Hip hop music is inherently intertextual, arguably more so than any other genre. Regardless of whether you agree with that statement or not, it’s impossible not to note the (often hyper) referential nature of the genre. This is especially true in 2012, what with the effective end of regionalism and the all seeing/knowing powers of the internet. Nostalgia is a huge part of hip hop’s intertextual nature and is omnipresent in contemporary hip hop lyrics and production. Revivalism is the extreme of nostalgia and has become especially prevalent over the past few years. Andrew Noz touches on the issue here, discussing the worth of artists like Joey Bada$$ and Spaceghostpurp who directly nod to a bygone era, mid to late 90’s New York for Bada$$ and 90’s Memphis for the Purrp. Noz points to the fact that the aforementioned artists are using nostalgia as a blueprint (as opposed to a reference point), discrediting the lesser-known artists of the scene they are supposedly “reviving” and enclosing themselves within a pre-ordained sound.
I like Joey Bada$$ and Spaceghostpurrp. They’re talented MCs and are certainly ones to watch as they progress beyond their formative rap years. Noz does have a point though. Is Bada$$ going to turn out anything close to Lord Finesse or Pete Rock in his prime? Will Purrp ever touch Mystic Stylez? Probably not. So what’s the point? If they begin to use their respective nostalgias as a focal point then all power to them, but otherwise, they’ll become footnotes (at best) in the annals of rap history.
Which brings me to Tommy Kruise, Montreal resident and Three 6 Mafia enthusiast. Kruise has slowly inserted himself into the Montreal production elite over the past several months, getting play from the likes of Lunice and Jacques Greene and yesterday marked the release of his first official EP, titled Memphis Confidential Vol. 1. The 7-track instrumental tape is obviously directly inspired by Memphis, even more so than Purrp’s music. The fact that Kruise is based in a relative hip hop backwater makes the overt nature of the inspiration even more curious. From the mouth of Kruise himself:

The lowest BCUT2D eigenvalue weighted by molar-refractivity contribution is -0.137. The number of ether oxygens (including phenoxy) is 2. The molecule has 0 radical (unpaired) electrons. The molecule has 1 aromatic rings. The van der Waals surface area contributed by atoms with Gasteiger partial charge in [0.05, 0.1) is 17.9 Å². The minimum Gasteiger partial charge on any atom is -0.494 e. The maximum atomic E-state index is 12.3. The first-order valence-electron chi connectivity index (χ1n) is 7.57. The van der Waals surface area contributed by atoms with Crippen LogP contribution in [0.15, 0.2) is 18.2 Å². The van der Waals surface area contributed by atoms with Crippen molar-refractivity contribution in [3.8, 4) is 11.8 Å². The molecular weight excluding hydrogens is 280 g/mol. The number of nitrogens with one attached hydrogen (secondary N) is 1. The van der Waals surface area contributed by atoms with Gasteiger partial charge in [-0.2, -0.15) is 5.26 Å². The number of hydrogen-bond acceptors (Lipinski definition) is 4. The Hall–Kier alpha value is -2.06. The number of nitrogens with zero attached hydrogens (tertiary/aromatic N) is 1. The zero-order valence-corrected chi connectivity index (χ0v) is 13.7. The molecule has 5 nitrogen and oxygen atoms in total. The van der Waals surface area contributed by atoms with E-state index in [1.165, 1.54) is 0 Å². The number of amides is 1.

STRAIGHT MEMPHIS BUCK GANGSTA BEATS FOR THE STONERS. WANTED TO PAY TRIBUTE TO THE ONES THAT REALLY DID IT. SHOUTS OUT DJ PAUL, JUICY, PROJECT PAT AND THE WHOLE MEMPHIS COMMUNITY I BEEN HELLA SMOKED OUT TO ALL THIS SHIT.
The concept of a tribute tape isn’t new or anything, but it again begs the question: what’s the point?
Taking a step back for a moment, Memphis Confidential Vol. 1 is a fun, replay-worthy tape that approximates the DJ Paul/Juicy J sound to a T. Kruise obviously reveres the triple six and “Got Me Fucked Up” and “War Hammers” would fit perfectly in the Three 6 Mafia canon. The EP will be in my proverbial Coupe de Ville for quite some time and will probably make me revisit some Gangsta Boo and Playa Fly classics. All good things, and again, there’s something to be said for approximating a sound really, really well.
But would you rather listen to overt revivalism or the real thing? Some might not differentiate between the real thing and an approximation, but I see the contemporary version through a far more critical lens. Kruise would probably say that the EP is a sign of respect to Memphis legends, but is it really going to illuminate anything about the scene or make anyone dig for lesser-known MCs? I can’t answer that question, but I would guess no. Anyways, Memphis Confidential Vol. 1 is what it is, an impressive approximation of a classic sound that fits comfortably into an existing blueprint. Kruise clearly has the chops to make it as a hip hop producer and will probably be getting some beeper rings soon. Blueprint or focal point, I highly recommend this tape.